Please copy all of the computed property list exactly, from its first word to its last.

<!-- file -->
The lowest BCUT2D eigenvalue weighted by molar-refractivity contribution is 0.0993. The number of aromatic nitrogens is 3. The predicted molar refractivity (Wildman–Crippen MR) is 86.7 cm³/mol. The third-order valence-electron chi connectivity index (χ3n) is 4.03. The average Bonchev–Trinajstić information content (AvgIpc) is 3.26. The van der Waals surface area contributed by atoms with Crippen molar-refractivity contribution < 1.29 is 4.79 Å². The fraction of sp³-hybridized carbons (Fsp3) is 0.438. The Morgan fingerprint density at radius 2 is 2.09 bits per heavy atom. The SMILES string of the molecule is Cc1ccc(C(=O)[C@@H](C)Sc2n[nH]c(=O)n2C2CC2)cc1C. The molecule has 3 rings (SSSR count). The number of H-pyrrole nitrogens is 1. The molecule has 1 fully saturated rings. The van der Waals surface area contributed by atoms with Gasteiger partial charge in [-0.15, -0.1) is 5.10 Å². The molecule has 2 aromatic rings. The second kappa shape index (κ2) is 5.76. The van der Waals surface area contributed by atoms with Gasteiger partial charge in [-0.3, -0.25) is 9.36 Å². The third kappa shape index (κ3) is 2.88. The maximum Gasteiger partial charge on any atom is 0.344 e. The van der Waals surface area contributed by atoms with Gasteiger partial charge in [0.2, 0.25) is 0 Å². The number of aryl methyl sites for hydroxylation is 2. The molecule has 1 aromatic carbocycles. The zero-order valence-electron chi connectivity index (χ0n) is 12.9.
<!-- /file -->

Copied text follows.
The lowest BCUT2D eigenvalue weighted by molar-refractivity contribution is 0.0993. The number of aromatic nitrogens is 3. The predicted molar refractivity (Wildman–Crippen MR) is 86.7 cm³/mol. The third-order valence-electron chi connectivity index (χ3n) is 4.03. The average Bonchev–Trinajstić information content (AvgIpc) is 3.26. The van der Waals surface area contributed by atoms with Crippen molar-refractivity contribution < 1.29 is 4.79 Å². The fraction of sp³-hybridized carbons (Fsp3) is 0.438. The Morgan fingerprint density at radius 2 is 2.09 bits per heavy atom. The SMILES string of the molecule is Cc1ccc(C(=O)[C@@H](C)Sc2n[nH]c(=O)n2C2CC2)cc1C. The molecule has 3 rings (SSSR count). The number of H-pyrrole nitrogens is 1. The molecule has 1 fully saturated rings. The van der Waals surface area contributed by atoms with Gasteiger partial charge in [-0.15, -0.1) is 5.10 Å². The molecule has 2 aromatic rings. The second kappa shape index (κ2) is 5.76. The van der Waals surface area contributed by atoms with Gasteiger partial charge in [-0.3, -0.25) is 9.36 Å². The third kappa shape index (κ3) is 2.88. The maximum Gasteiger partial charge on any atom is 0.344 e. The van der Waals surface area contributed by atoms with Gasteiger partial charge in [0.2, 0.25) is 0 Å². The number of aryl methyl sites for hydroxylation is 2. The molecule has 1 aromatic carbocycles. The zero-order valence-electron chi connectivity index (χ0n) is 12.9.